- Steven C. McCraw,
- Assistant Director, Office of Intelligence, FBI
- Federal Bureau of Investigation
- Before the Senate Judiciary Committee.
- Washington DC
- May 20, 2003
Good morning Mr. Chairman and members of the Judiciary Committee. On behalf of the Federal Bureau of Investigation, I would like to express my gratitude for affording us the opportunity to speak with you on the important issue of international drug trafficking and terrorism, which you have appropriately labeled as "a dangerous mix."
Worldwide economic, political, social, and technological changes have resulted in a more dispersed, complex, asymmetric threat to our nation. Terrorists, criminals, and foreign intelligence collectors have significantly benefited from these rapid changes, which have permanently shrunk the world. The result is a world that is more integrated with activities that are significantly less discrete. Terrorist acts, crime, and foreign intelligence activities are no longer distinct activities, but rather profound fluid enterprises that through their very existence have a reverberating impact on our national security. Terrorism and crime respect no borders and threaten civilized countries throughout the world.
Terrorism and crime are inextricably linked. International and Domestic Terrorism Organizations and their supporters engage in a myriad of crimes to fund and facilitate terrorist activities. These crimes include extortion, kidnaping, robbery, corruption, alien smuggling, document fraud, arms trafficking, cyber crime, white collar crime, smuggling of contraband, money laundering and certainly drug trafficking.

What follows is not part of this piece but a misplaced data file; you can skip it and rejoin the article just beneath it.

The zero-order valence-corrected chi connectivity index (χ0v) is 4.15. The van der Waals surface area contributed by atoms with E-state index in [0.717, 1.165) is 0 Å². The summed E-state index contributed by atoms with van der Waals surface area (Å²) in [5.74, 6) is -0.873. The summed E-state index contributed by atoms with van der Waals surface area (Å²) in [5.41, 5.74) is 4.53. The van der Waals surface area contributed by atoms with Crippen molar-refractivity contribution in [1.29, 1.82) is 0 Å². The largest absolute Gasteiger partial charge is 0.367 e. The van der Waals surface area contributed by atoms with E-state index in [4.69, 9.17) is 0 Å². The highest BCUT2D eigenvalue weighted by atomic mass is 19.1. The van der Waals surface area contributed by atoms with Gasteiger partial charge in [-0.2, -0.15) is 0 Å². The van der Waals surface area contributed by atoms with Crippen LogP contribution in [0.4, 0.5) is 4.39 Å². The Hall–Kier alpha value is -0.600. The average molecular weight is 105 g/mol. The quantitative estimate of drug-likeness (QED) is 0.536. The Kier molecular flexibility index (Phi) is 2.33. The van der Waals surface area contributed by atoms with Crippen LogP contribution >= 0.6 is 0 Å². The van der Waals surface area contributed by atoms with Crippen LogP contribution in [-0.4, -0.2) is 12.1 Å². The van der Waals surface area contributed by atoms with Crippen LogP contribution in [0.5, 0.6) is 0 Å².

In framing the issue, the Committee astutely recognizes these links and the threat they present to the American people. That is why all aspects of the terrorist enterprise including funding and support must be attacked. The criminal nexus to terrorism including drug trafficking is why our local, state, and federal law enforcement partners throughout the U.S. and the world are essential to combating global terrorism. They constitute an army of dedicated professionals who bring tremendous resources and capabilities to the war on terrorism. In fact, the successes of the Joint Terrorism Task Forces are in large part to their unwavering commitment to the safety of our nation and its citizens.